Vaccination of calves using the BRSV nucleocapsid protein in a DNA prime-protein boost strategy stimulates cell-mediated immunity and protects the lungs against BRSV replication and pathology.
; Boxus, Mathieu ; et al
in Vaccine (2008), 26(37), 4840-8
Respiratory syncytial virus (RSV) is a major cause of respiratory disease in both cattle and young children. Despite the development of vaccines against bovine (B)RSV, incomplete protection and ... [more ▼]
Respiratory syncytial virus (RSV) is a major cause of respiratory disease in both cattle and young children. Despite the development of vaccines against bovine (B)RSV, incomplete protection and exacerbation of subsequent RSV disease have occurred. In order to circumvent these problems, calves were vaccinated with the nucleocapsid protein, known to be a major target of CD8(+) T cells in cattle. This was performed according to a DNA prime-protein boost strategy. The results showed that DNA vaccination primed a specific T-cell-mediated response, as indicated by both a lymphoproliferative response and IFN-gamma production. These responses were enhanced after protein boost. After challenge, mock-vaccinated calves displayed gross pneumonic lesions and viral replication in the lungs. In contrast, calves vaccinated by successive administrations of plasmid DNA and protein exhibited protection against the development of pneumonic lesions and the viral replication in the BAL fluids and the lungs. The protection correlated to the cell-mediated immunity and not to the antibody response. [less ▲]Detailed reference viewed: 50 (11 ULg)
DNA immunization with plasmids encoding fusion and nucleocapsid proteins of bovine respiratory syncytial virus induces a strong cell-mediated immunity and protects calves against challenge.
Boxus, Mathieu ; ; et al
in Journal of Virology (2007), 81(13), 6879-89
Respiratory syncytial viruses (RSV) are one of the most important respiratory pathogens of humans and cattle, and there is currently no safe and effective vaccine prophylaxis. In this study, we designed ... [more ▼]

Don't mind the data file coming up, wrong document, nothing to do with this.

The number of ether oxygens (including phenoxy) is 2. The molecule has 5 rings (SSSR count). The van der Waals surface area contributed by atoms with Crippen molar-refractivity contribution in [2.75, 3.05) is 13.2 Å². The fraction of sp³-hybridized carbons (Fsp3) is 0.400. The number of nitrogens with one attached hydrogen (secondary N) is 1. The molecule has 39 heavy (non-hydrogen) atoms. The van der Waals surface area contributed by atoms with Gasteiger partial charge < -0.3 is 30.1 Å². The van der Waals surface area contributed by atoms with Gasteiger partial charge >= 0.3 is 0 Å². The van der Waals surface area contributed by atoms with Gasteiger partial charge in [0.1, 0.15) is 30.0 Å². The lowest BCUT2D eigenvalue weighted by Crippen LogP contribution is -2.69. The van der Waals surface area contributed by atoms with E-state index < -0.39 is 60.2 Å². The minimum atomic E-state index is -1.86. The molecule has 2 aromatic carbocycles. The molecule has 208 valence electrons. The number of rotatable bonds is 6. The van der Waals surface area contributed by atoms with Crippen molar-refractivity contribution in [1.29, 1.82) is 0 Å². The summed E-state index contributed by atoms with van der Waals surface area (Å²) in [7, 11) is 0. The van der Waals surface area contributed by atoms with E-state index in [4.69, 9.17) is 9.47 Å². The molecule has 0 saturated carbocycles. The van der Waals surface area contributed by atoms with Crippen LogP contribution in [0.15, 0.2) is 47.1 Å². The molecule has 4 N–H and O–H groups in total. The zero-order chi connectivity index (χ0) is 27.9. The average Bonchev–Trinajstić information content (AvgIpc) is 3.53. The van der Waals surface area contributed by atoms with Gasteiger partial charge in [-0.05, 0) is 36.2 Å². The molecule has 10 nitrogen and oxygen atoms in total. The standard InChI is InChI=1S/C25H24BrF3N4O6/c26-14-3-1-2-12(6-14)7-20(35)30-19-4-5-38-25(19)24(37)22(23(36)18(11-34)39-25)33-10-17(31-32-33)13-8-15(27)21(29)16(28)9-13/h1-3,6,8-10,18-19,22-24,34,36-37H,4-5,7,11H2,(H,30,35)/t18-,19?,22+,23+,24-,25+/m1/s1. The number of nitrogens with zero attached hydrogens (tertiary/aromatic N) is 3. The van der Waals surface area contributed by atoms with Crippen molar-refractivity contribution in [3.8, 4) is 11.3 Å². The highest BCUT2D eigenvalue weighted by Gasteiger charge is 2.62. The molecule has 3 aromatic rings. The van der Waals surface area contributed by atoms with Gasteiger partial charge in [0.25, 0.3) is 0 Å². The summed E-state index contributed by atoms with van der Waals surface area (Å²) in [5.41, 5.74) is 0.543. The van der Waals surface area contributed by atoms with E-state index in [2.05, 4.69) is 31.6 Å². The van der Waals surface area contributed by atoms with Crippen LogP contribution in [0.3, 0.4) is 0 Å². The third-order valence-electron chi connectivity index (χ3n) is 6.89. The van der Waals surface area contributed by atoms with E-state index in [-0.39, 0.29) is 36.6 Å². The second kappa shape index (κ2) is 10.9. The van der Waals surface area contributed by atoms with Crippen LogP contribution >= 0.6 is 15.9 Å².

Respiratory syncytial viruses (RSV) are one of the most important respiratory pathogens of humans and cattle, and there is currently no safe and effective vaccine prophylaxis. In this study, we designed two codon-optimized plasmids encoding the bovine RSV fusion (F) and nucleocapsid (N) proteins and assessed their immunogenicity in young calves. Two administrations of both plasmids elicited low antibody levels but primed a strong cell-mediated immunity characterized by lymphoproliferative response and gamma interferon production in vitro and in vivo. Interestingly, this strong cellular response drastically reduced viral replication, clinical signs, and pulmonary lesions after a highly virulent challenge. Moreover, calves that were further vaccinated with a killed-virus vaccine developed high levels of neutralizing antibody and were fully protected following challenge. These results indicate that DNA vaccination could be a promising alternative to the classical vaccines against RSV in cattle and could therefore open perspectives for vaccinating young infants. [less ▲]Detailed reference viewed: 5 (1 ULg)